Jamaica, the 'no problem' land

Travel Weekly associate editor Margaret Myre and her husband Bill, cruising on Carnival's Inspiration, chose the Mountain Valley Rafting Tour as their shore excursion in Jamaica. Her report follows:

MONTEGO BAY, Jamaica -- He plucked a flower from a tree, and I put it in my hair.

He was Floyd, our poler and guide on Jamaica's Great River, site of one of two bamboo rafting trips offered at this port of call to passengers on Carnival's Inspiration.

Floyd, articulate and genial and not more than 20 years old, has it made.

Like all young people of Jamaica, he finished high school. That's the law here.

He has a job in the tourist industry, his pay a percentage of the proceeds and whatever tips he receives from passengers.

In the pecking order of river polers, he is a rung up.

If we'd give him enough of a tip, say $20, he said, he could pay one of the young men who hang around the termination point to walk the raft two miles back upriver, against the current.

He had plucked a flower from a tree and I had put it in my hair, so we tipped him $20. The last we saw of Floyd, he was jumping into the back of a pickup truck for the ride upstream.

On the periphery, literally, of the river-rafting business were the vendors who set up shop along the banks, their only overhead a cooler and an inventory of beer and soda.

In the midst of the action, literally, was Rupert, middle-aged and bare-chested, who earned his living wading into the cool, rock-sprouting waters, hawking handmade bamboo replicas of the two-seated raft on which we were perched.

We bought one for $3, and I wonder now why we didn't buy them all.

Minutes later, I gave the raft away to 3-year-old Amigo, who was wading in his underwear, waiting for his mother to give him a bath.

I called to the child, and he approached us, smiling, holding three snail shells he had plucked from the water.

His mother said it was his birthday, so we gave him some money, which did not seem to impress him at all. His eyes lusted after that miniature raft, but he did not ask for it. So I gave it to him.

He handed me his shells, and I put them in my bag.

These people are poor, incredibly poor by U.S. standards.

But living in an agricultural society, where the climate provides lush vegetation and red passion flowers, like the one I wore in my hair, and surrounded by blue waters filled with delectable fish, nobody starves and people seem actually happy.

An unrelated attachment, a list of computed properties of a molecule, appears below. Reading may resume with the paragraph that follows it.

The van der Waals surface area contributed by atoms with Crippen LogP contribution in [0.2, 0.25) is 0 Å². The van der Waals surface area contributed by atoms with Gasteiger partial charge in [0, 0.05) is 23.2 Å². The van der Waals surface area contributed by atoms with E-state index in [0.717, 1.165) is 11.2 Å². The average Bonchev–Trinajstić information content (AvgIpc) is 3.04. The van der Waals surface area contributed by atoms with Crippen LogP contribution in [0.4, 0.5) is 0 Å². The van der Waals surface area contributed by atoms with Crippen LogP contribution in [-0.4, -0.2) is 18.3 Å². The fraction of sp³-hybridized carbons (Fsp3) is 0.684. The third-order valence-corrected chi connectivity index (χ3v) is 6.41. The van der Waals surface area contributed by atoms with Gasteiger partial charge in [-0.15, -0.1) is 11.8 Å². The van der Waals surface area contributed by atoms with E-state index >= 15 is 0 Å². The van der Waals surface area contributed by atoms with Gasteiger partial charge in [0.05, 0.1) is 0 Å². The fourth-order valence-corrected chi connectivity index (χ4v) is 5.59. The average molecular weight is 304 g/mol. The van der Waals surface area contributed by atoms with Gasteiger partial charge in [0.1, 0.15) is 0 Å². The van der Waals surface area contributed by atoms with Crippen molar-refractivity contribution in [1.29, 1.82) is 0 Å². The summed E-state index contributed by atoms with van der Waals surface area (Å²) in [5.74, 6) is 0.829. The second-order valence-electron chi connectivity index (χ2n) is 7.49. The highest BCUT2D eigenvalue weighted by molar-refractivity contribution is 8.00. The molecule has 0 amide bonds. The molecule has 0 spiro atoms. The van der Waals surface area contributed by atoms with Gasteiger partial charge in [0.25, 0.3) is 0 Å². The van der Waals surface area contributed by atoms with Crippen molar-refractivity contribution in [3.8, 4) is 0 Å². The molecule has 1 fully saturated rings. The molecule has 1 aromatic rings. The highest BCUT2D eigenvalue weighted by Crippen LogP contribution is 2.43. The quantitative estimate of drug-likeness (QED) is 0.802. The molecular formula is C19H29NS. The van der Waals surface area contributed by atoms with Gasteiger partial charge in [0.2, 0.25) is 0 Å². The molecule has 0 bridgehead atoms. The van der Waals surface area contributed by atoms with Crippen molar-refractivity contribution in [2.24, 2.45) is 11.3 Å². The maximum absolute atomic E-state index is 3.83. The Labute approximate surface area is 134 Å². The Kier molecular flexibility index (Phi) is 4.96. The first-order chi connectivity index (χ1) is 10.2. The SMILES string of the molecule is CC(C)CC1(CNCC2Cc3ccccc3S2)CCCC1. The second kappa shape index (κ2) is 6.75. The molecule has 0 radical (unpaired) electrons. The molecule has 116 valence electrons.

People like Floyd, Rupert and Amigo live in the mountains near the village of Lethe, where this concession is located and where 75% of the homes have no electricity or running water.

Most of the women come to the river to do their laundry. When we spotted the first such woman, crouching low on a boulder in the river, we thought she, too, was selling something.

But she was washing clothes, the light items first so she could lay them out to dry in the cool shade of the river while she scrubbed the heavier items. Those, we were told, she would hang out at home in the hot Jamaica sun.

It gets quite hot in Montego Bay, sometimes as hot as 110 degrees, but there's low humidity.

It was refreshing on this river, where the idea for using rafts to float people down its eight meandering miles came from the late screen actor, Erroll Flynn, who owned a home here. Flynn outfitted the rafts, previously used to transport bananas, with a bench seat for two to entertain his guests.

There are two spots in the river where rafters can swim. Not having been told that in advance, no one wore bathing suits.

The trip to the Great River is a white-knuckle bus ride 30 minutes into the mountains on a narrow, winding road from downtown Montego Bay, where officials are upgrading for tourism by adding sewers and underground communication lines.

They're proud of their communication system, said our motorcoach guide: Visitors can use credit cards to place telephone calls and send e-mails from retail stores, most of which, it appeared to me, were owned by non-Jamaicans.

But communication -- like electricity and medical care -- is too expensive for most of the people of Jamaica, the largest English-speaking island in the Caribbean.

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